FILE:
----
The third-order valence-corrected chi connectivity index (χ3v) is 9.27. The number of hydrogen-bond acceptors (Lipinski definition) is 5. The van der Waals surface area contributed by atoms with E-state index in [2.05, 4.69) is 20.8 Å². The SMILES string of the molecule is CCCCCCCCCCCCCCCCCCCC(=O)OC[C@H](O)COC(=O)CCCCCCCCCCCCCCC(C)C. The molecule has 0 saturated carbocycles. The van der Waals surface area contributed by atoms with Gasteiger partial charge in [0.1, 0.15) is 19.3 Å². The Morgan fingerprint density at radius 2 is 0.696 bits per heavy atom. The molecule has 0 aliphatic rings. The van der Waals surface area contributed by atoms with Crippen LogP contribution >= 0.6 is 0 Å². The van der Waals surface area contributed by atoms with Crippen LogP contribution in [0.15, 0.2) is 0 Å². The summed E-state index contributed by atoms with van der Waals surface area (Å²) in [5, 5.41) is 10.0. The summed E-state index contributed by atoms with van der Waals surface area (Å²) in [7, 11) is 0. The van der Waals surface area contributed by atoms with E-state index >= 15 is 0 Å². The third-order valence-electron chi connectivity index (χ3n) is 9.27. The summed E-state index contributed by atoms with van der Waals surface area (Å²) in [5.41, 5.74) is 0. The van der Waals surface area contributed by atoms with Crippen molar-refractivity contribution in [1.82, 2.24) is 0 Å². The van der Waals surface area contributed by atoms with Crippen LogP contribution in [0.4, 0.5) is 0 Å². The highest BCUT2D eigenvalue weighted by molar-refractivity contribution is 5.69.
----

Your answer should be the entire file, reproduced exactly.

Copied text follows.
The third-order valence-corrected chi connectivity index (χ3v) is 9.27. The number of hydrogen-bond acceptors (Lipinski definition) is 5. The van der Waals surface area contributed by atoms with E-state index in [2.05, 4.69) is 20.8 Å². The SMILES string of the molecule is CCCCCCCCCCCCCCCCCCCC(=O)OC[C@H](O)COC(=O)CCCCCCCCCCCCCCC(C)C. The molecule has 0 saturated carbocycles. The van der Waals surface area contributed by atoms with Gasteiger partial charge in [0.1, 0.15) is 19.3 Å². The Morgan fingerprint density at radius 2 is 0.696 bits per heavy atom. The molecule has 0 aliphatic rings. The van der Waals surface area contributed by atoms with Crippen LogP contribution >= 0.6 is 0 Å². The van der Waals surface area contributed by atoms with Crippen LogP contribution in [0.15, 0.2) is 0 Å². The summed E-state index contributed by atoms with van der Waals surface area (Å²) in [5, 5.41) is 10.0. The summed E-state index contributed by atoms with van der Waals surface area (Å²) in [7, 11) is 0. The van der Waals surface area contributed by atoms with E-state index >= 15 is 0 Å². The third-order valence-electron chi connectivity index (χ3n) is 9.27. The summed E-state index contributed by atoms with van der Waals surface area (Å²) in [5.41, 5.74) is 0. The van der Waals surface area contributed by atoms with Crippen molar-refractivity contribution in [1.82, 2.24) is 0 Å². The van der Waals surface area contributed by atoms with Crippen LogP contribution in [0.4, 0.5) is 0 Å². The highest BCUT2D eigenvalue weighted by molar-refractivity contribution is 5.69.